Adrian Farquhar tried to get himself out of bed and couldn't walk. His hips were shot.
The fear of hanging up the gloves before he even laced them up left him in a dark place - he thought "everything was going to be over".
So when he throws his first jab in his professional debut against Thai boxer Vachayan Khamon (11-24-1) at the Brisbane Convention Centre on Saturday night, with it will go two years of politics, pain and mental demons.
The 20-year-old initially shifted to Ireland to chase a career in the squared circle but Farquhar wasn't fascinated by the idea of "signing my life away for three years" due to drama outside the ring.
He moved to London to finish a training stint before returning home, where everything was on track for Farquhar - aptly nicknamed 'The Lord' - to make his professional debut 10 months ago.
"Then injuries galore hit me all at once. I had some Voltaren and hid the pain," Farquhar said.
"I came back to Australia and I was due to have my pro debut in February. I was training for that, still masking the pain with Voltaren, then all of sudden, one day I just woke up and I couldn’t walk anymore."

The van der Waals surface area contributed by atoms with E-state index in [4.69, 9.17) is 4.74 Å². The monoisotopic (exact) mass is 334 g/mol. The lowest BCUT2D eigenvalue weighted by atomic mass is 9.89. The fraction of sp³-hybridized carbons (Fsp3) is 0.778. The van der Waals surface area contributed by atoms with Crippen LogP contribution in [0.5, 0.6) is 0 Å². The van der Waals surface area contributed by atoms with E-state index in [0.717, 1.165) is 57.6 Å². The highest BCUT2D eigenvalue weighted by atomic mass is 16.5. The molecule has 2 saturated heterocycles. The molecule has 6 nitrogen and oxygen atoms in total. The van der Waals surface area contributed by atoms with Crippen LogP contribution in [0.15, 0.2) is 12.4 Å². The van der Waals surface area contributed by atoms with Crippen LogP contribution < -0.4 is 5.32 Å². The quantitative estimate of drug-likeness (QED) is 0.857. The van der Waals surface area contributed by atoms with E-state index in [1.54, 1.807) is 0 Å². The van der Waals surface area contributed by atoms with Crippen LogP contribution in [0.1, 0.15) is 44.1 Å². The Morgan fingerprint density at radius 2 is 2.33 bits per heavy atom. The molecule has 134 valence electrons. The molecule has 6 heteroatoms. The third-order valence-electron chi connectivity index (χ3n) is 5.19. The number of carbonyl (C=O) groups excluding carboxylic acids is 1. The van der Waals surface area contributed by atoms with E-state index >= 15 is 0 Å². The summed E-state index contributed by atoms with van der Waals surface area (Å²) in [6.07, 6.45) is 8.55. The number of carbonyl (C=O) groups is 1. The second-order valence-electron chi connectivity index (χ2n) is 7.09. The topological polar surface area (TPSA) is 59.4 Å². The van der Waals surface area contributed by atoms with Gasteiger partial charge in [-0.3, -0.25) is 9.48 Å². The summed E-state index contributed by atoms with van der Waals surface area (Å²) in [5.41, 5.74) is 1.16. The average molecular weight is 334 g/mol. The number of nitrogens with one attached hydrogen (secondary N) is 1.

Only then did he learn he was born with deformed hips, a condition worsened by the constant twisting and turning in the day-to-day life of a pugilist.
The part-time model's boxing career was on the ropes before it even began.
"It was very tough, I first went into hospital on January 4, I was about two weeks into camp and that was when I woke up and I couldn’t walk anymore," Farquhar said.
"I was just in too much pain. I got the news then that my boxing career was going to be put on hold and everything might be over. It was a bit of a shock at the time.
"I went through a few mental health issues there, I got a bit low as people do when you think everything is going to be over. Then I got the news I could have surgery in May."
So followed the long road back - a month off training quickly turned into an extensive rehabilitation program.
Long stints on the bike, walks on the treadmill and slow road runs got Farquhar's muscles working as one. Slowly the pace picked up to the point at which Farquhar feels like he is "flying".
Now he will finally enter the ring as a professional on the undercard of Dennis Hogan's regional title bout with Jamie Weetch against an opponent vastly more experienced, admittedly one who has dropped 23 of his past 27 bouts.
"We decided to go that way just to find out early if I’ve got it," Farquhar said.
"Many people would consider it a hard debut, but I’m going to take it in my stride. It will propel me forward sooner as well. If I perform well because he is a tougher opponent, it will push me up the rankings quicker.
"I’m always excited, everyday I wake up and I still can’t believe it’s happening. There is obviously a lot of nerves as well, it’s just the nature of the beast. It’s good to be nervous.
"I’m pumped to get in there, finally, and get everything underway."